Saturday 23 December 2017

Asteroid 2017 XY61 passes the Earth.

Asteroid 2017 XY61 passed by the Earth at a distance of about 964 300 km (2.51 times the average distance between the Earth and the Moon, or 0.64% of the distance between the Earth and the Sun), slightly after 9.40 am GMT on Tuesday 19 December 2017. There was no danger of the asteroid hitting us, though were it to do so it would not have presented a significant threat. 2017 XY61 has an estimated equivalent diameter of 11-34 m (i.e. it is estimated that a spherical object with the same volume would be 11-34 m in diameter), and an object of this size would be expected to explode in an airburst (an explosion caused by superheating from friction with the Earth's atmosphere, which is greater than that caused by simply falling, due to the orbital momentum of the asteroid) in the atmosphere between 30 and 10 km above the ground, with only fragmentary material reaching the Earth's surface.
The calculated orbit of 2017 XY61. Minor Planet Center.
2017 XY61 was discovered on 15 December 2017 (four days before its closest approach to the Earth) by the University of Arizona's Mt. Lemmon Survey at the Steward Observatory on Mount Lemmon in the Catalina Mountains north of Tucson. The designation 2017 XY61 implies that the asteroid was the 1549th object (object Y61) discovered in the first half of December 2017 (period 2017 X).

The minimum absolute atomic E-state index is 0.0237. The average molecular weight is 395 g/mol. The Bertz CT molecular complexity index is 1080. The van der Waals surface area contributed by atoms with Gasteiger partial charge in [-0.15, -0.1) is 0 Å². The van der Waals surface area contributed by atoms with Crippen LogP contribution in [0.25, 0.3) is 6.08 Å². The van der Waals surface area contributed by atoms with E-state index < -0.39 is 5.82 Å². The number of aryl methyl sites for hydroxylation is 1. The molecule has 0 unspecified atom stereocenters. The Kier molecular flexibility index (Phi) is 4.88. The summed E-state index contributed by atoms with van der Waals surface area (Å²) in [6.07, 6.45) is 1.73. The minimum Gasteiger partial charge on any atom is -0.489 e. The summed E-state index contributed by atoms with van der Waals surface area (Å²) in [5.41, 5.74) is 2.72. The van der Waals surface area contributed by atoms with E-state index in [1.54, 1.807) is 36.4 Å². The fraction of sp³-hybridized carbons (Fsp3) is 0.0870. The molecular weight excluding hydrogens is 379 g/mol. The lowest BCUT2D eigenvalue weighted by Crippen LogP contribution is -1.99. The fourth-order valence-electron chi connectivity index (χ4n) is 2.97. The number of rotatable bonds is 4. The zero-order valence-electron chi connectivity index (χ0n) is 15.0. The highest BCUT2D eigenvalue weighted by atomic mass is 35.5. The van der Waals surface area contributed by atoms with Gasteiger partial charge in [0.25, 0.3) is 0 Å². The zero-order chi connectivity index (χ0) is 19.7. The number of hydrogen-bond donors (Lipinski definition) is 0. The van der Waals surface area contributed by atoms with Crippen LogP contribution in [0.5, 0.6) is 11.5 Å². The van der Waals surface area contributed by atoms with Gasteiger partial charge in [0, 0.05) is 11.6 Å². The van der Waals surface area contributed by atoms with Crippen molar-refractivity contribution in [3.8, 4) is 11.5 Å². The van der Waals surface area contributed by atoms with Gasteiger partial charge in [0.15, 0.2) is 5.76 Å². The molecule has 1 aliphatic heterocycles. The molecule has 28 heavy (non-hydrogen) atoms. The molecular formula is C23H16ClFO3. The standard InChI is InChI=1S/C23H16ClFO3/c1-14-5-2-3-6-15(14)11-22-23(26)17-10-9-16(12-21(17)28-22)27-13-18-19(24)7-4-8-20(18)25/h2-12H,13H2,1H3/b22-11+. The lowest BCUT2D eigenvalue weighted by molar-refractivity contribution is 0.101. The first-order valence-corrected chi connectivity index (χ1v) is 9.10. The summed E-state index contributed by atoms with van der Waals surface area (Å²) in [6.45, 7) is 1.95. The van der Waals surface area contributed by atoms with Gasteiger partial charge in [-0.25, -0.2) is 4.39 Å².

2017 XY61 has a 462 day orbital period and an eccentric orbit tilted at an angle of 0.75° to the plane of the Solar System, which takes it from 0.64 AU from the Sun (i.e. 64% of he average distance at which the Earth orbits the Sun, inside the orbit of the planet Venus) to 1.69 AU from the Sun (i.e. 1.69% of the average distance at which the Earth orbits the Sun, more than the distance at which the planet Mars orbits). It is therefore classed as an Apollo Group Asteroid (an asteroid that is on average further from the Sun than the Earth, but which does get closer). This means that 2017 XY61 has occasional close encounters with the Earth, which it last came close to in July 2014 and is next predicted to approach in July 2019. The asteroid also has occasional close encounters with the planet Mars, which is last passed in March 2015.
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